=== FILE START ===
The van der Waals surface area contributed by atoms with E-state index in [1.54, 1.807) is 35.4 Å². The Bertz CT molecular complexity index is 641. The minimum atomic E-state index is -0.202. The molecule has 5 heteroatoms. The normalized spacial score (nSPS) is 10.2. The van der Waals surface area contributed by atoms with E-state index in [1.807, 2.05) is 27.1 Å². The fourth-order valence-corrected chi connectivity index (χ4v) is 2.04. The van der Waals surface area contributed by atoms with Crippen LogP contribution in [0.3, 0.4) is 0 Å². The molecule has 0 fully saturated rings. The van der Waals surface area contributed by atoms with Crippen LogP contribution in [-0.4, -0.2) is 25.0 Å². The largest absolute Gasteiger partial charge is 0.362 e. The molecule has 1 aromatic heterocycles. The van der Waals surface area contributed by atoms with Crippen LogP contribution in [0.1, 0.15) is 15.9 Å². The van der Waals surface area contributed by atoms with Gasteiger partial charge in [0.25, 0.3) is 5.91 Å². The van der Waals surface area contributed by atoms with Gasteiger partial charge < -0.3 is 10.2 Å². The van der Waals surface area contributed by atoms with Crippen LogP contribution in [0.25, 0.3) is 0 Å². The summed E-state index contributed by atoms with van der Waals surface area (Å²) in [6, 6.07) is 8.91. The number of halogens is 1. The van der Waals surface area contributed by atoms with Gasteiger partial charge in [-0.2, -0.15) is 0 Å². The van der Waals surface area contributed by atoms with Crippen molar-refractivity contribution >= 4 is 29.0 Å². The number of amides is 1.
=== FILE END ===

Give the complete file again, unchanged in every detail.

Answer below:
The van der Waals surface area contributed by atoms with E-state index in [1.54, 1.807) is 35.4 Å². The Bertz CT molecular complexity index is 641. The minimum atomic E-state index is -0.202. The molecule has 5 heteroatoms. The normalized spacial score (nSPS) is 10.2. The van der Waals surface area contributed by atoms with E-state index in [1.807, 2.05) is 27.1 Å². The fourth-order valence-corrected chi connectivity index (χ4v) is 2.04. The van der Waals surface area contributed by atoms with Crippen LogP contribution in [0.3, 0.4) is 0 Å². The molecule has 0 fully saturated rings. The van der Waals surface area contributed by atoms with Crippen LogP contribution in [-0.4, -0.2) is 25.0 Å². The largest absolute Gasteiger partial charge is 0.362 e. The molecule has 1 aromatic heterocycles. The van der Waals surface area contributed by atoms with Crippen LogP contribution in [0.1, 0.15) is 15.9 Å². The van der Waals surface area contributed by atoms with Gasteiger partial charge in [0.25, 0.3) is 5.91 Å². The van der Waals surface area contributed by atoms with Gasteiger partial charge < -0.3 is 10.2 Å². The van der Waals surface area contributed by atoms with Crippen LogP contribution in [0.25, 0.3) is 0 Å². The summed E-state index contributed by atoms with van der Waals surface area (Å²) in [6, 6.07) is 8.91. The number of halogens is 1. The van der Waals surface area contributed by atoms with Gasteiger partial charge in [-0.2, -0.15) is 0 Å². The van der Waals surface area contributed by atoms with Crippen molar-refractivity contribution >= 4 is 29.0 Å². The number of amides is 1.